Finding The Right Fit on Defense

Packers
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GREEN BAY, WISCONSIN – JANUARY 09: (L-R) General manager Brian Gutekunst, head coach Matt LaFleur and President and CEO Mark Murphy of the Green Bay Packers speak to the media during a press conference introducing Matt LaFleur as head coach at Lambeau Field on January 09, 2019 in Green Bay, Wisconsin. (Photo by Stacy Revere/Getty […]

In Mike Pettine’s first season as the Packers defensive coordinator, Green Bay finished 18th in the NFL in terms of yards given up per game, and 22nd in points allowed.  

The defense also finished the 2018 season tied for third worst in the league, when it came to takeaways with only 15.  That’s less than one a game. 

Not exactly a ringing endorsement on your resume if you’re trying to keep your job, but when you consider how many starters missed games due to injury, those numbers don’t quite tell the whole story. 

Which is just one of the many reasons Matt LaFleur didn’t have to go outside the organization to find his DC in Pettine.  

Matt LaFleur,

“There’s a history.  I’ve gone against his defenses before. 

I think they present alot of challenges for offenses.

Just the guys I trust in this business, all have great things to say about Mike Pettine.

My brother worked for him in Cleveland and has a lot of respect for him.” 

And apparently, the feeling was mutual between the new head coach and one of four coaches to carry over from the Mike McCarthy regime.

In fact, neither of the two had to look very far for references.

Mike Pettine,

“Knowing Matt as I know him, having hired his brother in Cleveland and just knowing what I know of him, that was an easy decison for me. 

I just got the sense there was a lot of common ground and shared philosophy on how we want to do things and what were looking for in players and the philosophy in coaching. So when he was named the coach it was a pretty easy decision for me.”  

On the surface, Pettine might seem like a complex coach with an old-school demeanor, but his cerebral approach from year one to year two is very simple.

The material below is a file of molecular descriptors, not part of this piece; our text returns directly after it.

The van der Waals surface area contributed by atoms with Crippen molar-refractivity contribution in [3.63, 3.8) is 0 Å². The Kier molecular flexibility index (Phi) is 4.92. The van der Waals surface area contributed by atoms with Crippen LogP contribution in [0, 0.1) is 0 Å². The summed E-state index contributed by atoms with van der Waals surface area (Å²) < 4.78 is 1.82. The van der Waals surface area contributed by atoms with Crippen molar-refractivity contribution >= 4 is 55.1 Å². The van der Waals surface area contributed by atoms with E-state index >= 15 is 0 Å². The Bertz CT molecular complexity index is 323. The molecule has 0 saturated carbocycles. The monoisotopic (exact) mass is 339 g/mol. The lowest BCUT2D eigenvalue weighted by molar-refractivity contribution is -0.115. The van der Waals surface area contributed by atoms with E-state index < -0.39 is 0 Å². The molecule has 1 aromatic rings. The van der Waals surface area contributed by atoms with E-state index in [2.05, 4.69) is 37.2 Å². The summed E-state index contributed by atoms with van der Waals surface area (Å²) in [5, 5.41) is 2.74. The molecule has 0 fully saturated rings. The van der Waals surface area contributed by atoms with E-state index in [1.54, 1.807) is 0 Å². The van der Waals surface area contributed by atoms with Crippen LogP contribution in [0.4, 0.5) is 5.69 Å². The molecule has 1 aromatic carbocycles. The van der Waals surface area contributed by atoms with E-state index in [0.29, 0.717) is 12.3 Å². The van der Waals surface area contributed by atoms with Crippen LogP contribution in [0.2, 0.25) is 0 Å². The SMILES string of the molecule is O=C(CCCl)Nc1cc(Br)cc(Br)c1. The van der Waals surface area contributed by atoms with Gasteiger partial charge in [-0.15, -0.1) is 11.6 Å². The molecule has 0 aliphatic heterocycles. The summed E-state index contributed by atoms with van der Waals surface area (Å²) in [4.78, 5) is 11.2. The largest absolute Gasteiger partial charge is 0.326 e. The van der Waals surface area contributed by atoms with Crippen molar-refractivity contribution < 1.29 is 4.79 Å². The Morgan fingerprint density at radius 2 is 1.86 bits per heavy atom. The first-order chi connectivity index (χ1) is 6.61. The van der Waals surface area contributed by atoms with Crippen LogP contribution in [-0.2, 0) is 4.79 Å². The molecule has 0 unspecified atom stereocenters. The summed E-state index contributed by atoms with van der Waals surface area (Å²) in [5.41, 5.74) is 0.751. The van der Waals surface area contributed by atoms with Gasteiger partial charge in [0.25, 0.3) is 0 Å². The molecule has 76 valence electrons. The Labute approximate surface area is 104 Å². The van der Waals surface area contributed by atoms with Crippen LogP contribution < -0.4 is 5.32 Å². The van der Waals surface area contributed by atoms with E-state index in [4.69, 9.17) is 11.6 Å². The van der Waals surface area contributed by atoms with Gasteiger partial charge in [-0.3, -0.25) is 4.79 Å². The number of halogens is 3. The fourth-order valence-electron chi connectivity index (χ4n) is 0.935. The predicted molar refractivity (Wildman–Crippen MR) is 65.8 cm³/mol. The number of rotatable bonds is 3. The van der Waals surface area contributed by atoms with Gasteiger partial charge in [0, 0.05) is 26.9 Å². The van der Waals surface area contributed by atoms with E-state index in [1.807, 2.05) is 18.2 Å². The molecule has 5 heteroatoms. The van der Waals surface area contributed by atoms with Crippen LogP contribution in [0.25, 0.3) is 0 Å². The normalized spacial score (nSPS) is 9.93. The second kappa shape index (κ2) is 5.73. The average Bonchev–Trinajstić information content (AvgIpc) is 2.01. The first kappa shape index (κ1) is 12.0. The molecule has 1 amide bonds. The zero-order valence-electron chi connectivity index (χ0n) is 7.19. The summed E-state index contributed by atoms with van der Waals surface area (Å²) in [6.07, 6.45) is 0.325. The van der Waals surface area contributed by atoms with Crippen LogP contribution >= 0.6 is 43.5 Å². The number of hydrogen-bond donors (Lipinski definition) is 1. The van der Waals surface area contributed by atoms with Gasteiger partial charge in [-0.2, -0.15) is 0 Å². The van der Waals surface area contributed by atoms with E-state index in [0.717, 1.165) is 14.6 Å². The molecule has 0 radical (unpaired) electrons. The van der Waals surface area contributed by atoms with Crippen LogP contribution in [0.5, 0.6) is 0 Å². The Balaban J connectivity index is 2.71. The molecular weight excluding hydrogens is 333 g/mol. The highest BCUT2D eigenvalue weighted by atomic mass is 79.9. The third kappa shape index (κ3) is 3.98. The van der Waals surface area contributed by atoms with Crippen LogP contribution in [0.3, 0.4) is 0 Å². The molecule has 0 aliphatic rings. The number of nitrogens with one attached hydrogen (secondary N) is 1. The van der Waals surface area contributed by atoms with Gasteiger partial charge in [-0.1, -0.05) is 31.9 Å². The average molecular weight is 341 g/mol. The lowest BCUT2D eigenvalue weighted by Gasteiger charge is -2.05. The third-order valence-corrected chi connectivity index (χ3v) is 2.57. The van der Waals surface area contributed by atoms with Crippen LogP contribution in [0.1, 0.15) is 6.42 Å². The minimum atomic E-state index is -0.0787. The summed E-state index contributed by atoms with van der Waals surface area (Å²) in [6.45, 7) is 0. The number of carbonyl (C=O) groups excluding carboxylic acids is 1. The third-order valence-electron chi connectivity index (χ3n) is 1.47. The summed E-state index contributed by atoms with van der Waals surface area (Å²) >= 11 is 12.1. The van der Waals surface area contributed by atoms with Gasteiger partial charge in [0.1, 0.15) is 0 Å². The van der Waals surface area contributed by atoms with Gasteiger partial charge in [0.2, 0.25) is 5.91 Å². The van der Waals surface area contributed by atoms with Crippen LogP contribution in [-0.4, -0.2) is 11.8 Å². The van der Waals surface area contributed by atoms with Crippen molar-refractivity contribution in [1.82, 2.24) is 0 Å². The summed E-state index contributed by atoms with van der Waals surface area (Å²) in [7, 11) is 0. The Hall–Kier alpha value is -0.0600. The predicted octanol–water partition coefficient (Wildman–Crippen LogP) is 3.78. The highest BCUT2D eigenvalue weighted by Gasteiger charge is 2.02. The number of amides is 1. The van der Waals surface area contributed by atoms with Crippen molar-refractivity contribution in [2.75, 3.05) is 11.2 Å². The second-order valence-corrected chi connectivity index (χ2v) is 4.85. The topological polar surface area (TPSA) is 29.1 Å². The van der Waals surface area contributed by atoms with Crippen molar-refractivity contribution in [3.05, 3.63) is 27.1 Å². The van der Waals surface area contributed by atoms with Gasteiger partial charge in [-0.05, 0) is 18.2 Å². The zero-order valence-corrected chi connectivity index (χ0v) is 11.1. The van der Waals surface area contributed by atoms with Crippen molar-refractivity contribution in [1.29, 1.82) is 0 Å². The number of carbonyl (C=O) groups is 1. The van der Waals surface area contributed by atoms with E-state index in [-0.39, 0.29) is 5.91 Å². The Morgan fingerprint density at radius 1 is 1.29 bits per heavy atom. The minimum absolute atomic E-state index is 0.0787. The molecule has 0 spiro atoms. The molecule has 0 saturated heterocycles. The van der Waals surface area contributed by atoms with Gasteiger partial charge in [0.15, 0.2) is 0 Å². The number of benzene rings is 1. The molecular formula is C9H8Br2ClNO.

Mike Pettine,
“Take a big jump.

 we spent alot of time last year with having to shuffle in alot of players.

Year one of a system its really hard to get into the graduate level details of the jobs. 

You come to the realization that we spent so much time last year on coaching players what to do, and not enough time on how to do it, and thats usually typical of a year one.

So we are just looking forward to having guys who are experienced in the system.” 

If LaFleur would have gone in a different direction, the Packers would have brought in their 3rd defensive coordinator in 3 seasons. 
 
And now the work continues, instead of starting over.
 
Matt LaFleur,
“I just think that continuity going into year two for the defense is going to be critical because theres always a learning curve in year one.
 
I’m excited to see what the defense can do in year two moving forward.”
Mike Pettine,
 
“I think we have a much better sense of who we are, and what are skill set is, and what we want to get done.
 
So the nice thing is you dont reset it back to year one, you have a little bit of momentum and you’ve built a pretty solid foundation with the guys that youre going to have back.  

It’s a combination of a lot of things, but we feel really good about where we are as a staff and you know just going through last years cutups and teaching the defense to the new guys and taking notes on what we would change, things we need to do moving forward.

But it is nice to have that continuity and we feel like we are so much further ahead than we were a year ago.”
 

Even though the two men are on the opposite ends of the coaching spectrum when it comes to age and experience, trading advice back and forth won’t be an issue.
 
Matt LaFleur,
 
“The fact that he’s been a head coach. and sat in this seat. it really affords you an opportunity to bounce ideas off of him.”
Mike Pettine,
 
“The good thing that I bring from my experience in cleveland, i have a thick book of what not to do.
 
So I’ll steer him clear of some of the pitfalls of being a first time head coach.
 
We’ve had meetings and gone through some things and he’s asked questions on how you’ve done it before or if there’s something I see that hes working on or ive had experience with.
 
Or a suggestion or something that I might have been a part of or thats been helpful, I’ll bring it up.
 
So in a working relationship so far its been very smooth.”

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